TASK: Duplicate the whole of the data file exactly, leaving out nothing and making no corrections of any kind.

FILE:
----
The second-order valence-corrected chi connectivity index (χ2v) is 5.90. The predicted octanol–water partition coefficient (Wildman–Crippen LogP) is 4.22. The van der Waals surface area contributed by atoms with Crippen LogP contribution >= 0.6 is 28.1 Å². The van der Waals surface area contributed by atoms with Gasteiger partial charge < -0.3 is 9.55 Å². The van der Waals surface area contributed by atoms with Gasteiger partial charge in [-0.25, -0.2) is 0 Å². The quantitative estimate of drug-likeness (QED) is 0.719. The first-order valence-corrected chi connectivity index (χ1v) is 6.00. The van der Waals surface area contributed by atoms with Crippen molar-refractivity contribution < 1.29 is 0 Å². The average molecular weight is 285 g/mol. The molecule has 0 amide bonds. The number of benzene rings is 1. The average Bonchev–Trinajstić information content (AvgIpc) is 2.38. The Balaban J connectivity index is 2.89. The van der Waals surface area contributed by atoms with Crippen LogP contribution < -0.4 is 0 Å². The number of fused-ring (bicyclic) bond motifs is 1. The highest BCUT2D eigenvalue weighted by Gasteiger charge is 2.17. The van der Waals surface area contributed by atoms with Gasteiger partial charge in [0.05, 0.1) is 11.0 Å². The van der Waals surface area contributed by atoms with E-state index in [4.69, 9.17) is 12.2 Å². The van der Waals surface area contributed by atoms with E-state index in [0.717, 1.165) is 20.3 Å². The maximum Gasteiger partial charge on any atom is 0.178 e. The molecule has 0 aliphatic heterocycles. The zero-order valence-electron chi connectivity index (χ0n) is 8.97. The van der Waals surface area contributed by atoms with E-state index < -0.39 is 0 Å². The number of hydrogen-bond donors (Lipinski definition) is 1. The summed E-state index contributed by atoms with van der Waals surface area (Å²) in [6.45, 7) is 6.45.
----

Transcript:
The second-order valence-corrected chi connectivity index (χ2v) is 5.90. The predicted octanol–water partition coefficient (Wildman–Crippen LogP) is 4.22. The van der Waals surface area contributed by atoms with Crippen LogP contribution >= 0.6 is 28.1 Å². The van der Waals surface area contributed by atoms with Gasteiger partial charge < -0.3 is 9.55 Å². The van der Waals surface area contributed by atoms with Gasteiger partial charge in [-0.25, -0.2) is 0 Å². The quantitative estimate of drug-likeness (QED) is 0.719. The first-order valence-corrected chi connectivity index (χ1v) is 6.00. The van der Waals surface area contributed by atoms with Crippen molar-refractivity contribution < 1.29 is 0 Å². The average molecular weight is 285 g/mol. The molecule has 0 amide bonds. The number of benzene rings is 1. The average Bonchev–Trinajstić information content (AvgIpc) is 2.38. The Balaban J connectivity index is 2.89. The van der Waals surface area contributed by atoms with Crippen LogP contribution < -0.4 is 0 Å². The number of fused-ring (bicyclic) bond motifs is 1. The highest BCUT2D eigenvalue weighted by Gasteiger charge is 2.17. The van der Waals surface area contributed by atoms with Gasteiger partial charge in [0.05, 0.1) is 11.0 Å². The van der Waals surface area contributed by atoms with E-state index in [4.69, 9.17) is 12.2 Å². The van der Waals surface area contributed by atoms with E-state index in [0.717, 1.165) is 20.3 Å². The maximum Gasteiger partial charge on any atom is 0.178 e. The molecule has 0 aliphatic heterocycles. The zero-order valence-electron chi connectivity index (χ0n) is 8.97. The van der Waals surface area contributed by atoms with E-state index < -0.39 is 0 Å². The number of hydrogen-bond donors (Lipinski definition) is 1. The summed E-state index contributed by atoms with van der Waals surface area (Å²) in [6.45, 7) is 6.45.